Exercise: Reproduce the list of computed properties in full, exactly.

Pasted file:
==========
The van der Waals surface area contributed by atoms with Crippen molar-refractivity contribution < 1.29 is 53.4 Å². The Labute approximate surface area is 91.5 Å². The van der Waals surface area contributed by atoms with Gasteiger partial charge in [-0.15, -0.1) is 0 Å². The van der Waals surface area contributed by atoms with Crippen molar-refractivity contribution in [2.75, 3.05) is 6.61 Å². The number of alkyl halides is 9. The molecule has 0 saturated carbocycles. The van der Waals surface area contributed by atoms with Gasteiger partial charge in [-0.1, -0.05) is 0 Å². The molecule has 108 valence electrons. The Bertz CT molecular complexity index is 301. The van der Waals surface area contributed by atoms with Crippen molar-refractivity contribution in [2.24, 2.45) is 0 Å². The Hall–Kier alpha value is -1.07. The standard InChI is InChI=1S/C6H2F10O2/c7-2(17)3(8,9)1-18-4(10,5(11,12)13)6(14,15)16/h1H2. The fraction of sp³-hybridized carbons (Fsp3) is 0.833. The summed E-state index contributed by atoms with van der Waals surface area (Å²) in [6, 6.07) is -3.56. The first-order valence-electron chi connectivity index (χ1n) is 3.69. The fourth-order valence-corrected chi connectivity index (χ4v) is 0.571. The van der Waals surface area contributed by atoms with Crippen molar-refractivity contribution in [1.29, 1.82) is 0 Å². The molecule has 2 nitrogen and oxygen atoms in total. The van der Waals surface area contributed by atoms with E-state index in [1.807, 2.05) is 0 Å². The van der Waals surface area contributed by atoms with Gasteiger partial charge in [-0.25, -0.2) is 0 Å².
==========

The van der Waals surface area contributed by atoms with Crippen molar-refractivity contribution < 1.29 is 53.4 Å². The Labute approximate surface area is 91.5 Å². The van der Waals surface area contributed by atoms with Gasteiger partial charge in [-0.15, -0.1) is 0 Å². The van der Waals surface area contributed by atoms with Crippen molar-refractivity contribution in [2.75, 3.05) is 6.61 Å². The number of alkyl halides is 9. The molecule has 0 saturated carbocycles. The van der Waals surface area contributed by atoms with Gasteiger partial charge in [-0.1, -0.05) is 0 Å². The molecule has 108 valence electrons. The Bertz CT molecular complexity index is 301. The van der Waals surface area contributed by atoms with Crippen molar-refractivity contribution in [2.24, 2.45) is 0 Å². The Hall–Kier alpha value is -1.07. The standard InChI is InChI=1S/C6H2F10O2/c7-2(17)3(8,9)1-18-4(10,5(11,12)13)6(14,15)16/h1H2. The fraction of sp³-hybridized carbons (Fsp3) is 0.833. The summed E-state index contributed by atoms with van der Waals surface area (Å²) in [6, 6.07) is -3.56. The first-order valence-electron chi connectivity index (χ1n) is 3.69. The fourth-order valence-corrected chi connectivity index (χ4v) is 0.571. The van der Waals surface area contributed by atoms with Crippen molar-refractivity contribution in [1.29, 1.82) is 0 Å². The molecule has 2 nitrogen and oxygen atoms in total. The van der Waals surface area contributed by atoms with E-state index in [1.807, 2.05) is 0 Å². The van der Waals surface area contributed by atoms with Gasteiger partial charge in [-0.25, -0.2) is 0 Å².